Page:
Johanna Sö and Duane Keogh were performing in New York City with their band the Town Pants when the coronavirus crisis abruptly stopped the music and ended their tour. They self-quarantined upon their return home, but musicians don’t stop wanting to perform just because concert venues are closed. One night in early April, after the 7 o’clock cheer for health-care workers, Sö, a violinist, plugged in her small practice amp on her West End balcony and performed “Oh Canada” for her neighbours, with Keogh joining her on his guitar afterward for one of their band’s songs. It wasn’t too many days before they went into their storage unit to grab another amp, and a series of two-song, post-cheer balcony concerts began, which the duo coined “Songs of Thanks.”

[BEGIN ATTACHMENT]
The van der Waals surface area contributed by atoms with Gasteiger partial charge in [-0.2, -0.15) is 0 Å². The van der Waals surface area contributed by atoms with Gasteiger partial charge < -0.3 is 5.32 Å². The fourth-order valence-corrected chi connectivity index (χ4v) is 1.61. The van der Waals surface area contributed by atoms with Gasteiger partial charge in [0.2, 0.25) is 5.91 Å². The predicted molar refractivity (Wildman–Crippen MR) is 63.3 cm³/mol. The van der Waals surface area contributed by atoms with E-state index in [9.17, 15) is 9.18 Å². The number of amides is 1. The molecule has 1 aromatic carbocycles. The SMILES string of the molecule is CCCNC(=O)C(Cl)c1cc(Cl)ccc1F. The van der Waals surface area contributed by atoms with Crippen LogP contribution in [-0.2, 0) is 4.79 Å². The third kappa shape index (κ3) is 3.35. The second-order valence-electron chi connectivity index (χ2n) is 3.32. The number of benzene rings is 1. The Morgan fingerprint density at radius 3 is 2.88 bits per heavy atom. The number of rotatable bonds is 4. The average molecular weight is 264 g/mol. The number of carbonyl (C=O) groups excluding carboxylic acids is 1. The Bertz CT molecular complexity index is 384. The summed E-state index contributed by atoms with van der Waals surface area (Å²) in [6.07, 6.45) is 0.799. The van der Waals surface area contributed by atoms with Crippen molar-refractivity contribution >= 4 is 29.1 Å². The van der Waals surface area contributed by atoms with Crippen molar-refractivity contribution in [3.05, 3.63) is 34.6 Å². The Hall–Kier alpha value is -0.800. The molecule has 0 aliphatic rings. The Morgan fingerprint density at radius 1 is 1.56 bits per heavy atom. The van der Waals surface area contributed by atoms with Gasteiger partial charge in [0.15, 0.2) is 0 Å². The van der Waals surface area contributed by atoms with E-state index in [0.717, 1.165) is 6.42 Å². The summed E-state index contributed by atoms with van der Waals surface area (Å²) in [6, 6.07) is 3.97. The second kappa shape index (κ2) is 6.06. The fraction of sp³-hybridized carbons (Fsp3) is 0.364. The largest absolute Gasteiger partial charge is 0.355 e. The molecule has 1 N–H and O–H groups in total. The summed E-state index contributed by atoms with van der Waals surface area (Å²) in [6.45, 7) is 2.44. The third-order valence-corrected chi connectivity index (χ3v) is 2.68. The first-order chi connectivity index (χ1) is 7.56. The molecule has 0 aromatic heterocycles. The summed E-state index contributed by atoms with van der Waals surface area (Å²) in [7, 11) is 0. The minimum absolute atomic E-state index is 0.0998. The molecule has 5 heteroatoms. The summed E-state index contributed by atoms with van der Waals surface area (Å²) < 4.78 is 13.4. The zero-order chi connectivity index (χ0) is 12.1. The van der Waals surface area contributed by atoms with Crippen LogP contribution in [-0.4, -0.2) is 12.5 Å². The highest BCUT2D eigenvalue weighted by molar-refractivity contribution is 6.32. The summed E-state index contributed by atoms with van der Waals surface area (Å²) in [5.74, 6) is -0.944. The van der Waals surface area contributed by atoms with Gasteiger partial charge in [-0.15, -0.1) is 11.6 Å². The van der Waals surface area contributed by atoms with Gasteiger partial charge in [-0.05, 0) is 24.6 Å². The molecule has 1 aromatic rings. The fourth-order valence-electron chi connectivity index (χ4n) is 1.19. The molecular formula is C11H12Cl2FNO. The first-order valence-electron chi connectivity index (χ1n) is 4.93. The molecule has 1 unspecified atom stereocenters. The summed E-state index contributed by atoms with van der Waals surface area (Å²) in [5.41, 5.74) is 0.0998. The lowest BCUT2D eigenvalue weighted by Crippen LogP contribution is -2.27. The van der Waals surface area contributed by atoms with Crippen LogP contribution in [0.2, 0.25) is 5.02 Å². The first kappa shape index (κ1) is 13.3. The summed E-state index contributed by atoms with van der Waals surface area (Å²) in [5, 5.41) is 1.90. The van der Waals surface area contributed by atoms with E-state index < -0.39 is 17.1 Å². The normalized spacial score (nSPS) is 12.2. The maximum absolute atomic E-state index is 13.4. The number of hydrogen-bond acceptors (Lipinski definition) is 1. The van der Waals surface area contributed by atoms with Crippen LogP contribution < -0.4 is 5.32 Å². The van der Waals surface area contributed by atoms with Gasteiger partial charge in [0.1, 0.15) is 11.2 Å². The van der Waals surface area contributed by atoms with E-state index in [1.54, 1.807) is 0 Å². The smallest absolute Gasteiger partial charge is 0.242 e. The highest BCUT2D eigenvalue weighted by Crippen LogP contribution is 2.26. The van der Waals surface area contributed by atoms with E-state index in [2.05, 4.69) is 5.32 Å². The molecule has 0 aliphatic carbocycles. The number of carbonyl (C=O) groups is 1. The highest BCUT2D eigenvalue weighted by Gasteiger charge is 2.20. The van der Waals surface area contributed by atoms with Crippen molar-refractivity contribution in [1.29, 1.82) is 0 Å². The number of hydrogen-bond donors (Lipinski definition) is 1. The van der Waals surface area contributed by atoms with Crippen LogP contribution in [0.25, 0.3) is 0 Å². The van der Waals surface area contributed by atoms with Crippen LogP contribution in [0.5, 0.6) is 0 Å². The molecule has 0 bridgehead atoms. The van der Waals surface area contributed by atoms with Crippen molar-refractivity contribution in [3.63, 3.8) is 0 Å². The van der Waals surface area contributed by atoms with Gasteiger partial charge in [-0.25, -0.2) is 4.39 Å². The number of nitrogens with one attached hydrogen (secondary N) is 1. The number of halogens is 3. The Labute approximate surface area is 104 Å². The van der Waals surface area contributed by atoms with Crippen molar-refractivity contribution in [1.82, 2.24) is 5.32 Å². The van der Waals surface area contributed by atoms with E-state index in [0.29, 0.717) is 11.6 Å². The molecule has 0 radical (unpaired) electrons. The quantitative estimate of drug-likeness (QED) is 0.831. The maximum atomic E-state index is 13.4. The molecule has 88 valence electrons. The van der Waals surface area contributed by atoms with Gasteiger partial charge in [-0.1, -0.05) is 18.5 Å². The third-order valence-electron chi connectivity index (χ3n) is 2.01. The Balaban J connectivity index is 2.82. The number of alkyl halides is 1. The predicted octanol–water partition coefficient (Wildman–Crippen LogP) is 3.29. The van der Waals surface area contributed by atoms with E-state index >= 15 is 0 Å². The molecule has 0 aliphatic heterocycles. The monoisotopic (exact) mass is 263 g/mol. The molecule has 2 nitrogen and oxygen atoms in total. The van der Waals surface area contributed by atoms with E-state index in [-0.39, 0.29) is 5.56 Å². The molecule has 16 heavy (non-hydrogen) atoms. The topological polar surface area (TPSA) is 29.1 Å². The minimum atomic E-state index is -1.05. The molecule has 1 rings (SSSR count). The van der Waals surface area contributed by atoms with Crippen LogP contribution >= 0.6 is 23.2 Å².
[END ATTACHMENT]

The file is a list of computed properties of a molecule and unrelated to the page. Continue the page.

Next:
They play both originals and covers—crowd favourites like Blue Rodeo, the Tragically Hip, Coldplay and a special Ritchie Valens set for Cinco de Mayo—to cheers from the balconies surrounding them. “It’s been heartwarming that people want to tell us that the music is appreciated,” says Sö. “At the beginning of our pandemic world, realizing that the chance we’ll be on stage again for some time is quite low—you feel… non-essential. But this has given us a boost of encouragement. Hopefully the music doesn’t have to stop just because we can’t play on a theatre stage anymore.”
The first original song they played on that night in April (“Resilience”) is available online, and the pair donated all proceeds from its sales during the month May to local charities affected by COVID-19. Let the music play.
Photo by Jon Benjamin